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Given an integer N and a smooth base B; what is the (approximate) probability that N is completely divisible by primes <= B.

I assume there is some nice connection to the de Bruijn or Dickman function but I can't see it.

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The natural density of B-smooth integers is zero for any B, so you should probably ask a more precise question (for example about N in a certain range). –  Qiaochu Yuan Feb 20 '11 at 17:44
    
Have you looked at archive.numdam.org/article/JTNB_1993__5_2_411_0.pdf? (ref 5 in Wikipedia, Dickman function) –  Yuval Filmus Feb 20 '11 at 18:11
    
@Qiaoch: I have a box that takes N and B and produces P which is it's best guess to the chance of N and numbers around it being B smooth. Example: N is a 2000 digit number and B is 10#. –  Andrew White Feb 21 '11 at 0:28
    
@Yuval: Yes, but I doubt I need 75 pages of theory to answer this question. Did you see an explict answer in there? –  Andrew White Feb 21 '11 at 0:30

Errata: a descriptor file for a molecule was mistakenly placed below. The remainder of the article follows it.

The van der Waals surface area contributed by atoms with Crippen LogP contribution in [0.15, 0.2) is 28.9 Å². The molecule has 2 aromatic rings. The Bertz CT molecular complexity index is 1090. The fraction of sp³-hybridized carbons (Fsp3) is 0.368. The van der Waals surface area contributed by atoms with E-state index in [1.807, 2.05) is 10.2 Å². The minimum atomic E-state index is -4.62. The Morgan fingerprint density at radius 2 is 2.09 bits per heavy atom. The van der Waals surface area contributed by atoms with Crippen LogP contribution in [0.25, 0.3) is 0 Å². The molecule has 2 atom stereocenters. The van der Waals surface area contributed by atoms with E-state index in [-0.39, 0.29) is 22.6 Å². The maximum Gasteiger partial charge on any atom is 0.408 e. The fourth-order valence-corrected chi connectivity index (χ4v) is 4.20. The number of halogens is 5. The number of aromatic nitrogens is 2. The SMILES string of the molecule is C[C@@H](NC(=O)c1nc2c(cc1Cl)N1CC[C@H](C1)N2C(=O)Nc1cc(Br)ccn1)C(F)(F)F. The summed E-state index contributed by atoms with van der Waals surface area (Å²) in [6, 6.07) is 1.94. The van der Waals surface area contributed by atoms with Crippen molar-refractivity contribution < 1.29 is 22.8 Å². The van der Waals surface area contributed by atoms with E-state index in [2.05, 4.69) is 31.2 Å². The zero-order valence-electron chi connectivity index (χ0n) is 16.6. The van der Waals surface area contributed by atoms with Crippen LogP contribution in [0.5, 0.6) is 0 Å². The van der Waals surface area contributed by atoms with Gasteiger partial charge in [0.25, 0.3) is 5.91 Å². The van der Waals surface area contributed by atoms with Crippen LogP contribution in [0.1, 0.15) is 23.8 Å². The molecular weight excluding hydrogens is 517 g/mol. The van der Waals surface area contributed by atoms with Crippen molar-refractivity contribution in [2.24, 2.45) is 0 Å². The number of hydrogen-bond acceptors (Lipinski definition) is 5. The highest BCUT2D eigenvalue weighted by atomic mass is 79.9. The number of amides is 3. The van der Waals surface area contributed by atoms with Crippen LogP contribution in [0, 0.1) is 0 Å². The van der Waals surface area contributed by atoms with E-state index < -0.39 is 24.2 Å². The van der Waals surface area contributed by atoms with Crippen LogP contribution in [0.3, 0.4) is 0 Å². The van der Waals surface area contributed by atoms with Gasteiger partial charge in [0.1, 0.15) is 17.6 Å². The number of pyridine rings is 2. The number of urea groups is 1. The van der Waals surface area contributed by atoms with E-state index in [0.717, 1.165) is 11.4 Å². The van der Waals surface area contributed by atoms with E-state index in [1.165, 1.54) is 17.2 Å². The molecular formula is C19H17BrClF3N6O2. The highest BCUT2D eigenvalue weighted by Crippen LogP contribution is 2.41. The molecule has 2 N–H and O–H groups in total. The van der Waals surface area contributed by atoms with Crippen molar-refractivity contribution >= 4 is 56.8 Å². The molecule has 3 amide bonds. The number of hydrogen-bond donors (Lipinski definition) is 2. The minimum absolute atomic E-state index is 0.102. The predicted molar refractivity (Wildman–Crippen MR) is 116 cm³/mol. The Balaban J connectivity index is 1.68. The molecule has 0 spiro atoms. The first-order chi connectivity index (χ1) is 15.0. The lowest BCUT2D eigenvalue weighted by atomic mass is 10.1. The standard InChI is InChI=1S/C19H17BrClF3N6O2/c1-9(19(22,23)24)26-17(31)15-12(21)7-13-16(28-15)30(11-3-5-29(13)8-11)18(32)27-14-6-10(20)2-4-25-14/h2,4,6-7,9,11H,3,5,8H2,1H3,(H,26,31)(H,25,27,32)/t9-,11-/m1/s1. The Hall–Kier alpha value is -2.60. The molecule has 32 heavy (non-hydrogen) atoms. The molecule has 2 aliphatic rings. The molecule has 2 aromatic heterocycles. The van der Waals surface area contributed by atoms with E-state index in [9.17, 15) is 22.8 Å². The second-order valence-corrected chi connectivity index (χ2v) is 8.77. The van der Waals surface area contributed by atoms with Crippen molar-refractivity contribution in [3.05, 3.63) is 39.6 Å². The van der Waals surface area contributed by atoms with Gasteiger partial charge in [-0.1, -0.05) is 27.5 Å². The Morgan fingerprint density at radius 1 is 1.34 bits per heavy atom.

@Andrew: I didn't look, that's your job... –  Yuval Filmus Feb 21 '11 at 1:27

2 Answers 2

up vote 5 down vote accepted

Let $p_1, ... p_n$ be the first $n$ primes and let $\pi_n(N)$ be the number of positive integers less than or equal to $N$ divisible by only the primes $p_i$. This is precisely the number of non-negative integer solutions to

$$\sum_{i=1}^n e_i \log p_i \le \log N$$

which defines an $n$-dimensional region with volume $V = \frac{(\log N)^n}{n! \log p_1 ... \log p_n}$. So this is a first-order estimate of the number of solutions; in other words, asymptotically we have

$$\pi_n(N) \sim \frac{(\log N)^n}{n! \log p_1 ... \log p_n}.$$

(The error term is $O(( \log N)^{n-1})$.) A reasonable guess for the probability that $N$ itself is divisible only by the primes $p_i$ is then roughly the derivative of this, or

$$\frac{n (\log N)^{n-1}}{N n! \log p_1 ... \log p_n}.$$

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I should mention that a fairly good justification for taking the derivative is provided by the mean value theorem. –  Qiaochu Yuan Feb 21 '11 at 12:49

See "Prime Numbers: A Computational Perspective," by Crandall and Pomerance. The probability that a uniform integer in the ranger ${1, ..., N}$ is $B$-smooth is given there as $u^{-u}$, where $u = \ln N/\ln B$. (I am not sure whether this is heuristic or provable.)

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